[Art. 1, 15: “Every citizen has a right to bear arms of himself and the state.”]


    Because Mr. Goldberg was detained, searched, and arrested for his lawful conduct on June 21, 2007, an action was brought alleging violations of his Fourth Amendment right to be free from unreasonable search and seizure.

    He brings this appeal from the Ruling of the district court finding that the detention, search, and arrest did not violate the Fourth Amendment because Mr. Goldberg’s conduct created a risk that those in the restaurant would feel threatened.

    At the district court, we argued that arresting individuals for lawfully carrying a pistol solely because it annoys or alarms others is no different than condoning the arrest of people of color simply because white people are annoyed or alarmed when people of color are observed in all-white neighborhoods.
    When lawful conduct subjects an individual to arrest based on how others feel about that conduct then the lawful conduct in effect becomes unlawful because to engage in that lawful conduct risks detention and arrest.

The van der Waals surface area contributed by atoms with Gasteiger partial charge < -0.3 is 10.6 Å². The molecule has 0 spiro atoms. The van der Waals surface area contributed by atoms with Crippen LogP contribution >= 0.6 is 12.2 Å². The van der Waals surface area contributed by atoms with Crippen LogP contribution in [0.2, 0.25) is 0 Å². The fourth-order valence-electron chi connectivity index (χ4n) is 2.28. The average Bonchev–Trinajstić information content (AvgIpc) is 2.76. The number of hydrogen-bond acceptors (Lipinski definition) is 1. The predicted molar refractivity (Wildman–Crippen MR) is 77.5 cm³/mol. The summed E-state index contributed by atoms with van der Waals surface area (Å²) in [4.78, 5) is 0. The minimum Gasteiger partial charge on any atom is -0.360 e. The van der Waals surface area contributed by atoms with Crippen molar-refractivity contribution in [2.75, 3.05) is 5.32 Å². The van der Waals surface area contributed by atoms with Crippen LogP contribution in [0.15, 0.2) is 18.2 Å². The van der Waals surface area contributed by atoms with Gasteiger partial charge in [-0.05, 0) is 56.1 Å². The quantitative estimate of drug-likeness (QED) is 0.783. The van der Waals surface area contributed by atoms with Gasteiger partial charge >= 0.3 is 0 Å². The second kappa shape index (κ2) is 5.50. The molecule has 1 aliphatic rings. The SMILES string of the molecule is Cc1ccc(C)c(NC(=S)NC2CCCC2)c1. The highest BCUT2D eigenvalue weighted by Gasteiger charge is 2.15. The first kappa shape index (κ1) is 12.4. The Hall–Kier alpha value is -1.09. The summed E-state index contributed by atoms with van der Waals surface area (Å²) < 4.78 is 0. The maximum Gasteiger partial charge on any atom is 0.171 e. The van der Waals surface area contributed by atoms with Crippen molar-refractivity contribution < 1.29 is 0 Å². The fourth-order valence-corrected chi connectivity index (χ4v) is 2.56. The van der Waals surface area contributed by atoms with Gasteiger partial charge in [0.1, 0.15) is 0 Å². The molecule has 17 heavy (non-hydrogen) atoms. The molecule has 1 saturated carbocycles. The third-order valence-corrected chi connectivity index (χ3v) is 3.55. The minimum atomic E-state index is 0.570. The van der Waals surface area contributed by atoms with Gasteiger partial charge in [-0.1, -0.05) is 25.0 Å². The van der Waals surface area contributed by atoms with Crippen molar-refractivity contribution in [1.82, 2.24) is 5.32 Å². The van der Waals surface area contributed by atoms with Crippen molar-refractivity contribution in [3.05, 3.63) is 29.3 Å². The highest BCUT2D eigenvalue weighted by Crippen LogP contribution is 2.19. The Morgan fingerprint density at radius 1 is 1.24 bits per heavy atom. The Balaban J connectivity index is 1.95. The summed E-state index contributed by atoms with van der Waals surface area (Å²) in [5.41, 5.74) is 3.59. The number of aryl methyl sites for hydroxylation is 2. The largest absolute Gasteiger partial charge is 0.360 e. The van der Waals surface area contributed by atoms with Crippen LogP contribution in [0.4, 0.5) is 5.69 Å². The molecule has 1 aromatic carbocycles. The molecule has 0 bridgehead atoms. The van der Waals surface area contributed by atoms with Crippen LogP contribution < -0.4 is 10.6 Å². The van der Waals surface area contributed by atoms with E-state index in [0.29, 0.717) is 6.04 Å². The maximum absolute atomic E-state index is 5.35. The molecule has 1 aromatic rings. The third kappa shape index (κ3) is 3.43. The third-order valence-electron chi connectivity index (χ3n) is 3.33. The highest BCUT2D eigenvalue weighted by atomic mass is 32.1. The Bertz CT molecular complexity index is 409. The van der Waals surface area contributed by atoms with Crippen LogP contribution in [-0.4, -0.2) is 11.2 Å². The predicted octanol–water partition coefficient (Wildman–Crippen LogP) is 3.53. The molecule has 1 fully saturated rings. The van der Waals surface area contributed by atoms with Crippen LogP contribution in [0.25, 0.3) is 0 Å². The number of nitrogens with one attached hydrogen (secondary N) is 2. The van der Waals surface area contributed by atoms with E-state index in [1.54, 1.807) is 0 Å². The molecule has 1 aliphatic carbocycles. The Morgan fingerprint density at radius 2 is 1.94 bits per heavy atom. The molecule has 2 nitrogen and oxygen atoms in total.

The Goldberg Exception to the Fourth Amendment in Connecticut created by the decision grants the police authority to detain and arrest any individual lawfully carrying a pistol simply because someone expresses annoyance or alarm at the conduct.

    The concept that an individual lawfully in possession of a firearm may be detained and arrested because someone is annoyed or alarmed by firearms creates an annoyance and alarm exception to the Fourth Amendment which otherwise requires a warrant, articulable suspicion, or probable cause.

    We argued to the district court that if the voting populace of Connecticut elects representatives who have the will to amend the state statute to prohibit open carry and/or to require concealed carry then the law will be changed, but until that time, no matter whether a restaurant manager or anyone else finds open carry annoying or alarming, such conduct is legal and cannot subject the individual to detention and arrest.